Plenty of people have had plenty to say on the late Baron Ashdown of Norton-sub-Hamdon, aka The Rt Hon Captain Jeremy John Durham Ashdown GCMG CH KBE, aka Paddy Ashdown. But oddly, not much on the event that first qualified him for such memorialising…
Mr Ashdown, as he then was, headed the newly-merged (Social and) Liberal Democrats as the first permanent leader from 1988 to 1999, over the course of several party names and a couple of general elections. But of course he has to be elected to that role first.
Given that Ashdown beat Alan Beith with almost 72 per cent of the nearly 58,000 votes cast by party members in July 1988, it might seem more a low-key coronation (and one only briefly covered in the victor’s own autobiography). Far from it.
The more reassuring – and less dynamic – Beith was over two years younger than Ashdown, though he had become an MP nearly a decade earlier, first being elected in 1973 in the approved Liberal style: a by-election gain. Beith certainly seemed the safer pair of hands, a solid Methodist lay-preacher with frontbench experience dating back to Jeremy Thorpe’s leadership.
Former Royal Marine captain Ashdown (who had not even been a Liberal member when Beith first joined the Commons) had a habit of speaking out of turn to the media, and as a relatively new MP had made headlines in helping defeat the leadership by opposing nuclear weapons at the 1984 Assembly – then backing down over the next two years.
Replacing the Polaris weapons system was a major cause of tension between the hawkish SDP leader David Owen and the more dovish Liberal membership in the later days of the Alliance. And Ashdown’s shift on that issue set the tone of the post-merger, Owen-free leadership contest.
With the support of former SDP grandees including Roy Jenkins, Shirley Williams and David Marquand, Ashdown had clear appeal to those who had come over from that party – around a third of the leadership electorate. On the other hand, with the likes of Cyril Smith* (never a fan of the SDP) in his corner, Beith stood, as a Times leader put it ‘very much for the apostolic succession of the old Liberal tradition’, from Gladstone via Grimond to Steel.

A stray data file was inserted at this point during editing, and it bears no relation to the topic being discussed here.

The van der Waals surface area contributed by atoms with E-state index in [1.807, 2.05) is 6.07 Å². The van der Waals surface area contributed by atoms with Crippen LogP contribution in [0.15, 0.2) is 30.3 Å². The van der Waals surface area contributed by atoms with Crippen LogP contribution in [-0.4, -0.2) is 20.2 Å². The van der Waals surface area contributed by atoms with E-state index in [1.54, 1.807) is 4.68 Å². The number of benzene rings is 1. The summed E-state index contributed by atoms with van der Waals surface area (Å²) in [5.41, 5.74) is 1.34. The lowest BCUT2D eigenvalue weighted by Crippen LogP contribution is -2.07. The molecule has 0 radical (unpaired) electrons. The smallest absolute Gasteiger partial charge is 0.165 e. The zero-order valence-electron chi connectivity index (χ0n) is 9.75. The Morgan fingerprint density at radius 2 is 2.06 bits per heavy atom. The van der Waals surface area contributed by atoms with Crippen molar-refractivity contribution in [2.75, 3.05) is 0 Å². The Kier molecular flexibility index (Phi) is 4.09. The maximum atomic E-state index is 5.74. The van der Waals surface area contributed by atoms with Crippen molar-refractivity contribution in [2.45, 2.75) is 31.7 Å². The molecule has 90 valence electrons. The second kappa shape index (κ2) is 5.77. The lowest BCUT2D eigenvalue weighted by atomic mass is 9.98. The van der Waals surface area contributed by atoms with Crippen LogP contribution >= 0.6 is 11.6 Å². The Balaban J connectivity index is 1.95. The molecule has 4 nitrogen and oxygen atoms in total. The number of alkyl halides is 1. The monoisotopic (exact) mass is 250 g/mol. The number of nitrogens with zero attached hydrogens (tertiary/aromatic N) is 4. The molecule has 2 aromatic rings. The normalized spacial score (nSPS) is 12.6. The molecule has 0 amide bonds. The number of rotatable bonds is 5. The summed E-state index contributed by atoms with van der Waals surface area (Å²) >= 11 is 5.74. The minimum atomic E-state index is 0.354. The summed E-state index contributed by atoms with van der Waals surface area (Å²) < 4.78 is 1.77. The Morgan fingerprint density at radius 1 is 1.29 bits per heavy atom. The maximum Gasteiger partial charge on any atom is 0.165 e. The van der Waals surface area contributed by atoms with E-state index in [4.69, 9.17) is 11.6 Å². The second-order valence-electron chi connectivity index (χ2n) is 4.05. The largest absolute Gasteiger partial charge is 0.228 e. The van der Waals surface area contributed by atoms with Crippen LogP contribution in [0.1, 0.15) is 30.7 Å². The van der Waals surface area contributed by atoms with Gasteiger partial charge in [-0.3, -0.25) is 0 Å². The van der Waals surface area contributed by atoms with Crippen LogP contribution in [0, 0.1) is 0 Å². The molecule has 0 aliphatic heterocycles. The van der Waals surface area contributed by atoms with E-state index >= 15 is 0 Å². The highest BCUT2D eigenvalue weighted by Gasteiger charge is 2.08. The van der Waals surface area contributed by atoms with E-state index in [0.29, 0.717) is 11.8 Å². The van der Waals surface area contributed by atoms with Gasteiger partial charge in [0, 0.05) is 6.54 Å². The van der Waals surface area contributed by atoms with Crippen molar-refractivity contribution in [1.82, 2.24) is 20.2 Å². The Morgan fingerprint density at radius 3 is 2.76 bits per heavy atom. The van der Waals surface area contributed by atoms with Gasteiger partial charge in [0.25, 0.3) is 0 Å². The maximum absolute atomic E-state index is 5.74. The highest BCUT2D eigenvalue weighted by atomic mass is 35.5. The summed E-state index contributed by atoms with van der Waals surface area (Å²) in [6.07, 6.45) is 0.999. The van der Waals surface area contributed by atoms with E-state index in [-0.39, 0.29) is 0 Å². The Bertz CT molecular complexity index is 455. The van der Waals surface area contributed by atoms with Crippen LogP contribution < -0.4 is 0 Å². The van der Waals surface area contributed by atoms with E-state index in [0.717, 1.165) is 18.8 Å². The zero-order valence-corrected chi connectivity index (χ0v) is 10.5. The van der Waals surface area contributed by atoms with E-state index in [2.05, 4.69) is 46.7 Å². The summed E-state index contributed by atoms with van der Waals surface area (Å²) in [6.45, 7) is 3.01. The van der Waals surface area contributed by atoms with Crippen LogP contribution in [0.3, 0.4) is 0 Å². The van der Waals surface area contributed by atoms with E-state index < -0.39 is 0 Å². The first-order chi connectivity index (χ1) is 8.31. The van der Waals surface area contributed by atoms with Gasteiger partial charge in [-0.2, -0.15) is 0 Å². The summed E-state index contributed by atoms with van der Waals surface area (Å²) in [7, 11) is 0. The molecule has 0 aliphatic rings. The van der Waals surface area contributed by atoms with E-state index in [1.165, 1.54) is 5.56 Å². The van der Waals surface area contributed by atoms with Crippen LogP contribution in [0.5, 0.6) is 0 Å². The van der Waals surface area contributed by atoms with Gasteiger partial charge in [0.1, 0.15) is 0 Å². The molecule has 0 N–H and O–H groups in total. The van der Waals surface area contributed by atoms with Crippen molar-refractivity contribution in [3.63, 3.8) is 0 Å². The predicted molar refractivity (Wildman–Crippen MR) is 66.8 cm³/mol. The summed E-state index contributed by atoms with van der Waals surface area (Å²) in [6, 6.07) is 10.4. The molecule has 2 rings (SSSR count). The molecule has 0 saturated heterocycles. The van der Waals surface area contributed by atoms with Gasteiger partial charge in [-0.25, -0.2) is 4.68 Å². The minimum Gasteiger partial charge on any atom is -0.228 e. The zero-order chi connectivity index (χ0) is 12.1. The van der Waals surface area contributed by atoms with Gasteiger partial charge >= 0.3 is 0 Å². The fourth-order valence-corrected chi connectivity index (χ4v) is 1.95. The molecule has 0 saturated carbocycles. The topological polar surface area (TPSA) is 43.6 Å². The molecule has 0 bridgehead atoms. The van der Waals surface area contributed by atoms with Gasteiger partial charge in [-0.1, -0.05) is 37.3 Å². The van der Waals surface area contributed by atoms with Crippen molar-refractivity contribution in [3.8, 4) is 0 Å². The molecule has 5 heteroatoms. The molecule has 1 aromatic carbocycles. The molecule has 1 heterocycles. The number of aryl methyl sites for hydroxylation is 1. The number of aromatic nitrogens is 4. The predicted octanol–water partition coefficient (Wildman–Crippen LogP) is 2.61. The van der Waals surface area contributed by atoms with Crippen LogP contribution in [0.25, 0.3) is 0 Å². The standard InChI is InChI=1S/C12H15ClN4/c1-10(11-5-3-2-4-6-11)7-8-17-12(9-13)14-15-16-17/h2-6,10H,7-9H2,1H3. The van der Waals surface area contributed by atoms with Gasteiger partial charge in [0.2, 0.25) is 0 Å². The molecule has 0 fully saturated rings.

Ashdown, whose idea of explicitly challenging Labour for the role of main alternative to the Conservatives rather than seeking to co-operate and hold the balance against the Tories did not find favour with his opponent, wrote in 1987: ‘What we need is a fresh assembly of new ideas,’ and in his campaign argued for a more radical approach of green policies, welfare reform and embracing the free market. Beith declared that Liberalism, was not ‘a cherished relic from bygone days’ and chided his rival for being ‘outside the Liberal tradition’.
That even came down to what the new party should be known as. The unwieldiness of the post-merger moniker Social and Liberal Democrats meant something snappier was needed, perhaps not as the official party name, but for everyday usage. Ashdown favoured Democrats, with an echo more of Jack Kennedy than William Gladstone. Beith, on the other hand, preferred Liberal Democrats, keeping the continuity of the L-word.
Even the election literature distributed to members emphasised the difference: Ashdown’s was slickly designed and in colour with a bespoke campaign logo, while Beith’s monochrome effort included the thrilling front-page headline: ‘In the council chambers’.
Though this was pretty mild stuff compared to other internal party contests in the 1980s, there was something of a controversy over a letter (suspected author: Alex Carlile) that was circulated among Beith-supporting MPs and leaked to the Independent. It complained of Ashdown’s ‘shocking record’ on defence policy, ‘lack of general political experience’, and ‘poor understanding of economic policy’, especially when compared to Beith’s ‘abstemious godliness … a quality, not a disqualification’.